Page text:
Started 4 months ago | Discussions thread
sarah11918 Regular Member • Posts: 246
Re: Flickr

Jeff DLB wrote:

I use Google Photos as a tertiary backup of selected photos, but I haven't found it very conducive to posting photos or albums for other people to look at (except for selected individuals added or emailed explicitly). Perhaps I'm missing a new feature?

This is exactly why last year I decided to bite the bullet and pay for Flickr Pro. Google Photos has been an admirable catch-all-kitchen-sink emergency "happily-good-enough" quality backup, and I learned years ago to meticulously file everything into albums for my sanity, but it is just not meant for *public* viewing of photos.

I used Picasa back right around the time Google bought it, and at the time it was a local computer photo gallery program for organizing/editing. Then, they made it PicasaWeb Albums, so everything was in albums and there was amazing sync between your local file system on your hard drive and what was uploaded into public albums, all accessible from a public personal Gallery page online.

(It was actually SUCH a nice system: the gallery viewing app displayed your local file folders, and you simply toggled which individual photos were to sync publicly to your online album. So you could have a "Paris 2006" folder locally with ALL your vacation photos, and edit and sync a select few to make a public album visible from your gallery page, all just using the Picasa computer program.)

It wasn't kept up over the years, and it eventually became Google Photos which was intended to be a PRIVATE collection of ALL your photos. Can't complain about that, but a lot of us ancient users came from the "public web" days of the service so new users were (rightfully) thrilled at a great product while us old users, who had been struggling to keep our old stuff afloat via various "?noredirect" URL appendages etc. were less than thrilled. To this day, my most visited blog page is the one where I give detailed instructions about how to post a Google Photo photo to a public web forum because it's not even really set up to do *that.*

I was like a boiled frog who had figured out how to adjust to each little change over the years, but I just got tired of trying to make Google Photos something it wasn't. And, Google Photos was never a true backup because I only stored "high quality" pics for the unlimited backup. It was (and still is) a full, personal collection, all in albums (because in Picasa days, EVERYTHING was an album. There was no concept of a photo stream at all), and provided I'm never locked out of my Google account, I'll never "lose" a photo entirely. That is its main benefit, especially for early days on very cheap compact cameras or minimal quality cell phones where having the original isn't much better than a compressed copy anyway. I do pay for some Google One storage because my main machine is a Chromebook and integration with Google Drive makes it practically indistinguishable from local storage, but I couldn't afford nearly enough storage for photos at full resolution, and I'm concerned about losing even the unlimited high quality backup in June. I'm just not going to be able to put my nature photography there anymore, and will probably save Google for just cell phone going forward. (Even though in normal times I have a lot of travel/sport competition photos and videos from my cell, too, so that will go quickly...)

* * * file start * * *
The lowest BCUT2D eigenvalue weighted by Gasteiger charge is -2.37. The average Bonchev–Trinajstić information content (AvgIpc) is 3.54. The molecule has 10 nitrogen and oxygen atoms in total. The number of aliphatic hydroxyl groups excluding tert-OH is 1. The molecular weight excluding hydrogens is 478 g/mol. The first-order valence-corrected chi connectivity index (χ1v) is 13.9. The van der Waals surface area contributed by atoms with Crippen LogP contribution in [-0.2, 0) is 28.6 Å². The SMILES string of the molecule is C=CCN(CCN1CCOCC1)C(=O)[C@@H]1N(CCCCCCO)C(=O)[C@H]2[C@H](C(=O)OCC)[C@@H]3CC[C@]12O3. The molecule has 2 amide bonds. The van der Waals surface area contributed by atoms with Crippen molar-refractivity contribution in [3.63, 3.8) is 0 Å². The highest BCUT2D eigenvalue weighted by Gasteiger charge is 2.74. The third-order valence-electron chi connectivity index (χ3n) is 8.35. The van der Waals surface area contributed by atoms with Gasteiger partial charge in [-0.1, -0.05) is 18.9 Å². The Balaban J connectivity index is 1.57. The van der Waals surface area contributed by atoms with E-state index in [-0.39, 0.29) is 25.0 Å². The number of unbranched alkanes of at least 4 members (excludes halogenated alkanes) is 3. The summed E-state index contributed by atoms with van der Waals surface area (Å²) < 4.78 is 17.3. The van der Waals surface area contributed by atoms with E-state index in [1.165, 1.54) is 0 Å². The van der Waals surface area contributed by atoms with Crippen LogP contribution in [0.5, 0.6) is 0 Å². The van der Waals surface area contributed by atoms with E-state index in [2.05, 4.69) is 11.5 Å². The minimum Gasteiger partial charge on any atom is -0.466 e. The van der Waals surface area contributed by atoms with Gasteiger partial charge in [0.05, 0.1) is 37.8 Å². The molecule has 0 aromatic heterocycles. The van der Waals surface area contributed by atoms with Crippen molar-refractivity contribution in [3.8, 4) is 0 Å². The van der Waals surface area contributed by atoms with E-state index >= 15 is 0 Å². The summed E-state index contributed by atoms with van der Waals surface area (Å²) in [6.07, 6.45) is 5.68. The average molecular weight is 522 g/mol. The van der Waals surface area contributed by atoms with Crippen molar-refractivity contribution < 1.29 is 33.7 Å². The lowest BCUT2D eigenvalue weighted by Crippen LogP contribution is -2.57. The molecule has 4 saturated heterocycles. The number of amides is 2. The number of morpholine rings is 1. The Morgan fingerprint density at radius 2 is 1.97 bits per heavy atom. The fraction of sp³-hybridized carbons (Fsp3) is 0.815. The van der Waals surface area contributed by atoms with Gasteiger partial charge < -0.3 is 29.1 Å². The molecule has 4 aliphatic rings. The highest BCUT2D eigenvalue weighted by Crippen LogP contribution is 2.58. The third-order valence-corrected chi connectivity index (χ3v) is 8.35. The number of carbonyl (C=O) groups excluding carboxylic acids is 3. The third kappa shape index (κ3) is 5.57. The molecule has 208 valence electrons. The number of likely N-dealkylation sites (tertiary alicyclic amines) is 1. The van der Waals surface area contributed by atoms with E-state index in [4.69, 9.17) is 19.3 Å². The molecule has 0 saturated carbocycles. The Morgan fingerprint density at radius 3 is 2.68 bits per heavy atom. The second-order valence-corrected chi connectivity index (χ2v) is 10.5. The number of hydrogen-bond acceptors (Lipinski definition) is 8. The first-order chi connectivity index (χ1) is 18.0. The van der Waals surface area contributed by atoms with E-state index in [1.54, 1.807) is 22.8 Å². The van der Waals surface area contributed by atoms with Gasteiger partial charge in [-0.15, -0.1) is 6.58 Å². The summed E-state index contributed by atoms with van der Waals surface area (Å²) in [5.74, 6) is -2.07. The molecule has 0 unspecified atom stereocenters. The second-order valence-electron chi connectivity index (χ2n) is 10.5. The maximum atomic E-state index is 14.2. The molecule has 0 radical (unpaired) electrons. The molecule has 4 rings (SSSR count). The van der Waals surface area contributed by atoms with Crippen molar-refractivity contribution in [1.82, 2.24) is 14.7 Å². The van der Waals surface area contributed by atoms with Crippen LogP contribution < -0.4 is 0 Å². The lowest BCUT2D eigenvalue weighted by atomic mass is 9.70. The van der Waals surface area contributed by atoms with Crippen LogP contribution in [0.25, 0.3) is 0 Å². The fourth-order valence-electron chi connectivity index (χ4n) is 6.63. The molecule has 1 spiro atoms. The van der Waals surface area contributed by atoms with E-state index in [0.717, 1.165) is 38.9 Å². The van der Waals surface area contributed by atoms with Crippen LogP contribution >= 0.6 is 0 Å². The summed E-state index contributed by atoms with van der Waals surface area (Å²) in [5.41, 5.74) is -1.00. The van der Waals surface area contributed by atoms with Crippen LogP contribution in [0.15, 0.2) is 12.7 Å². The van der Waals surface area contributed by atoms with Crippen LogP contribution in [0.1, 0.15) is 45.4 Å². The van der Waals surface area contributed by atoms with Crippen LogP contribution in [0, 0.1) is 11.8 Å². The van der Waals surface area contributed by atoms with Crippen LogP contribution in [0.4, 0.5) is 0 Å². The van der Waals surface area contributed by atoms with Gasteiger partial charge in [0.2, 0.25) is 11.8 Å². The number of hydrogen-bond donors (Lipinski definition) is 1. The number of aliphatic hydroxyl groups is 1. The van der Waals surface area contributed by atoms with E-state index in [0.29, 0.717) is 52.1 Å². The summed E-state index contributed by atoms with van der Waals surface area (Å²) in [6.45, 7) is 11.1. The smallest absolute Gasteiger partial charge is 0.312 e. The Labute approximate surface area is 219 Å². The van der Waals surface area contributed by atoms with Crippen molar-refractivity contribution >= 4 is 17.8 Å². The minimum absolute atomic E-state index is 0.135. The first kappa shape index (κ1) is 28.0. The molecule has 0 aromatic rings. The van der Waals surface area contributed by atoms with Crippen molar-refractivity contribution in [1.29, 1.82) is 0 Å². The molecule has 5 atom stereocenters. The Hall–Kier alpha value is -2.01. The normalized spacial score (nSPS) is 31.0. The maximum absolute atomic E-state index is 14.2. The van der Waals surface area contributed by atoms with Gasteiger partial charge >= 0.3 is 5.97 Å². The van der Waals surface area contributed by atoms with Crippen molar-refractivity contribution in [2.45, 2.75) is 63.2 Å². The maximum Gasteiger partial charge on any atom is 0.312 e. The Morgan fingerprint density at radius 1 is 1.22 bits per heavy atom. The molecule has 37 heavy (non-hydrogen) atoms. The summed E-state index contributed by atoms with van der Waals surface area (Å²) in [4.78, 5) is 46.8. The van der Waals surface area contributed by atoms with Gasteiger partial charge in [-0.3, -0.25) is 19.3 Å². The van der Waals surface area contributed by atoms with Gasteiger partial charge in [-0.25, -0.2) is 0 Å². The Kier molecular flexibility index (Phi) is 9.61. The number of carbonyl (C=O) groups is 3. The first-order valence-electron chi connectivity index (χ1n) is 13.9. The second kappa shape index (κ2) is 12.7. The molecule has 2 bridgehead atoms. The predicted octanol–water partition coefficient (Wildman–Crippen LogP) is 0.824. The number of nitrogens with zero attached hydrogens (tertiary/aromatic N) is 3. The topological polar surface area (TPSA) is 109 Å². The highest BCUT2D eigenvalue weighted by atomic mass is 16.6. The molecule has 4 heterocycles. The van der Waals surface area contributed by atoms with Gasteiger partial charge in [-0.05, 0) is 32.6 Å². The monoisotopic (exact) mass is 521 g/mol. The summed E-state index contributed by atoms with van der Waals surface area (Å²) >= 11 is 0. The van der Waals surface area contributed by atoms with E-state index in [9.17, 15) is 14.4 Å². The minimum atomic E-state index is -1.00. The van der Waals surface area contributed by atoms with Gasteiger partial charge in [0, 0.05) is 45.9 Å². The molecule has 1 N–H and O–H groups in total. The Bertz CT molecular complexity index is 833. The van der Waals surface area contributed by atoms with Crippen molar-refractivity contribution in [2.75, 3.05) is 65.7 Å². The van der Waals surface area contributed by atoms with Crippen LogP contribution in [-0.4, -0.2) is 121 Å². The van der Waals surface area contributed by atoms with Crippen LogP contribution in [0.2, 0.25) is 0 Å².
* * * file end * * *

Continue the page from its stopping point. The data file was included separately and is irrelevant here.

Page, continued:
Though I personally am not very active on Flickr, it is a true offsite backup copy of my nature photography (and, everything else if I wanted to. Costs the same.) I do find the interface a bit clunky, but again, I'm not a heavy user so I suspect it would get better with time. But, public albums are a breeze to set up, and to embed on my own website. Additionally, I *use* Flickr a lot when I'm checking out new travel spots (in the "before times" we did a LOT of regular travel abroad) and when looking at camera models/lenses thinking about purchases. Or, in the case of what would have been my first trip to South Africa last March to see penguins, I wanted to see others' photos to see common photos taken and decide which gear to take.

So, it has provided a lot of value that way, and I decided that the combination of an unlimited backup, an established platform to share my photos publicly and the rich treasure trove of photographic information was worth supporting the site. There are some 3rd party apps that integrate with the Flickr API (I actually use "FlickFolio" on my Android phone way more than the actual native Flickr app) so I also like that Flickr is established and mainstream enough that there are extra tools to support it. Last year was the first year I paid for Pro, and I did manage to get my 5 years worth of nature photography (since I started photographing birds) up there. This year is the year (I'm telling myself!) that I'll actually curate intentionally and make some albums. Flickr solves a lot of my problems, is a great, established resource, and I was glad to contribute to keeping it going.

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